Enable remote access to PostgreSQL database server

Often it’s good to access databases directly from desktop. Or maybe you want your database server to be different from your application server. Whatever your reason is, the requirement is enabling remote access to your PostgreSQL database server.

It’s very simple procedure. First locate your DB configuration files. Commonly they lives under /etc/postgresql/9.3/main/ directory. Be sure to replace ‘9.3’ with your own database version.

Now open up the file pg_hba.conf with your favorite text editor and paste the bellow code at the end of the file:

host all all md5

Okay, Attention first: this will open up your server to the whole world. You can alter the above code to meet your specific need. Like replace the first ‘all’ with your single database name or replace second ‘all’ with your database user name. Also you can limit the network at the 4th column. Just tweak it as you need. It’ll be more secure.

Next open up postgresql.conf and change the value of listen_addresses = ‘localhost’ to something like this:

listen_addresses = '*'

Now PostgreSQL will listen to the whole network.

Simply restart your server:

sudo service postgresql restart

You should be good to go by now!

Test your setup:

psql -h server.ip -U postgres

Basic Database Design tips for Relational Database

Database is one of the biggest bottleneck of a Web App performance now a days.

A poorly designed database can make your life hell as a dev while optimizing an app.

On the other hand, A good design can speedup your development process along with the performance of the app.

I’m also learning the basics of database design, in that process here listing some basic tips.

  • Actually draw the design on a big paper.
  • List down all columns you may need.
  • If you have confusion about a column (you may need or not), list it down.
  • Now break those into multiple tables.
  • Don’t keep any irrelevant data on a table, better use additional table.
  • As it’s a relational database design, check your relations properly.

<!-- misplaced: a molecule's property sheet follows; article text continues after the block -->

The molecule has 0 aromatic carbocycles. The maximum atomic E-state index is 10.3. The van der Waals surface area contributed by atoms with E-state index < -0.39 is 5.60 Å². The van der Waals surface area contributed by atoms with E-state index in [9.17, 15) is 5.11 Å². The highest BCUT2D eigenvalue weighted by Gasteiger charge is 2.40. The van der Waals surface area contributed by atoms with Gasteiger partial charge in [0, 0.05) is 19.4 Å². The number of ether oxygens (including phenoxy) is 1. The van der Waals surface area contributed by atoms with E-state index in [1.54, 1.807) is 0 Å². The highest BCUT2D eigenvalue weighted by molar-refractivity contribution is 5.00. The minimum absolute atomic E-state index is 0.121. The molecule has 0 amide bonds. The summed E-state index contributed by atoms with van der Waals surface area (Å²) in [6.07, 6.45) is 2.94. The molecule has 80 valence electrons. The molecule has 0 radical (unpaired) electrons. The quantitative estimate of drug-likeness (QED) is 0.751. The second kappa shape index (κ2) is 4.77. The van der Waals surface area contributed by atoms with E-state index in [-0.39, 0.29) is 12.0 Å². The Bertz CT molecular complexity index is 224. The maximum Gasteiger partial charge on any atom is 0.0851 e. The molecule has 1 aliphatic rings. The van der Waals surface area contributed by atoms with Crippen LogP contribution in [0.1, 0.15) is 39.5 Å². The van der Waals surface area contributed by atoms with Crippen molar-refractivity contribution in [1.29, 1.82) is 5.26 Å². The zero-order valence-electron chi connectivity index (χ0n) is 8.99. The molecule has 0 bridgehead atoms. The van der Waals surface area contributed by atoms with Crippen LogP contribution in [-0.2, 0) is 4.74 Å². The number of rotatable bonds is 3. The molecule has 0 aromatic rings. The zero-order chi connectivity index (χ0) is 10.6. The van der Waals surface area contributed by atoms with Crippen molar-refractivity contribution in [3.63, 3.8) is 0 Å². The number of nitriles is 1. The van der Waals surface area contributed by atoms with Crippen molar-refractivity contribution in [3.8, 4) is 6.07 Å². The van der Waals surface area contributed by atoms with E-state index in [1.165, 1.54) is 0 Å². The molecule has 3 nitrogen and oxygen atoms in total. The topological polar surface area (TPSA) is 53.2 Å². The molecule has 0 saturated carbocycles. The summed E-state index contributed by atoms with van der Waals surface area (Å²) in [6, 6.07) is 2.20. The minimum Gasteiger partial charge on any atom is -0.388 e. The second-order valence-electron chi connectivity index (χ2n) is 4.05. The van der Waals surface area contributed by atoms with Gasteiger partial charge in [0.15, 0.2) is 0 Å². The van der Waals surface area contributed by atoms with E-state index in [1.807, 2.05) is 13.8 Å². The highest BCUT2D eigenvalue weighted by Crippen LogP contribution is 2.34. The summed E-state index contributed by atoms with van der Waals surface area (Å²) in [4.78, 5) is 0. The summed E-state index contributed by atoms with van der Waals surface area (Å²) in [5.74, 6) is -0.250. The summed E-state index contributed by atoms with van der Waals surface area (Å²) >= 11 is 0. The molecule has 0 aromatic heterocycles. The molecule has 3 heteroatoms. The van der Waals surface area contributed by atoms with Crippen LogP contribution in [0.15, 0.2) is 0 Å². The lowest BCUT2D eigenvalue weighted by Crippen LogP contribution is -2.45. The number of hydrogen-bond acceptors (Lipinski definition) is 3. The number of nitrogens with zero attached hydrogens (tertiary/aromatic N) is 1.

• For MySQL advanced engines like InnoDB supports relations inside database end, use them, This way you’ll have to write less code and less query.
  • Now run your design through Normalization Form (NF) rules.

As I always say, Database design is almost 30% of whole development process for me. With a solid design I can write code very confidently.
So think before the design, don’t be upset later.

If you have any other point, please let me know via comment. I’m eagerly waiting to learn something new.

Goodbye, welcome

Yesterday got a brand new called
I was searching for a own name domain from a long back. Specially after getting my MacMini. People started irritating me as i derived from iOS of ibabar. :P
Unfortunately for Babar The Elephant, it was very hard to get domains for me!

Day before yesterday, even thought of the domain name and posted it on facebook!

Someone suggested me, liked it.
Whoished from terminal, it said it’s free yet!

Went to NameCheap, they says it’s not free! Damn.

Later yesterday morning, went to, and they said it’s free! Only then I noticed NameCheap actually doesn’t sell .im domain, they showed me result for!

And yeah, I bought it from and it’s live now.

So, site is from now on

Farewell, thanks for your service mate. :)

And warm welcome to

Determine MySQL Database Size

Simple tips.
Sometimes we want a summery of size consumed by our databases in MySQL engine.
Here is a simple SQL snippet for that.
This will list all databases that current MySQL user can access and list their size in megabyte.

Tested it on MySQL, on other databases, may also work.
Hope it helps you.

Why my WP_AJAX returning Zero (0) with my response?

Wrote a start up post on WP_Ajax last time.

Some of you may still surprise, why the callback function for WP_Ajax returning an additional 0 or something else which is very unwanted at the end of your own response.

It’s annoying and at first you may get caught confused.

Actually the thing happened for a little different nature of WP_Ajax.

We usually use a return to end a function, but for callback function of WP_Ajax you are doing this wrong.
You’ll have to use die() or exit at the end of your code instead of return for a clean output.

Only this way you can have a clean output without any 0 or something else.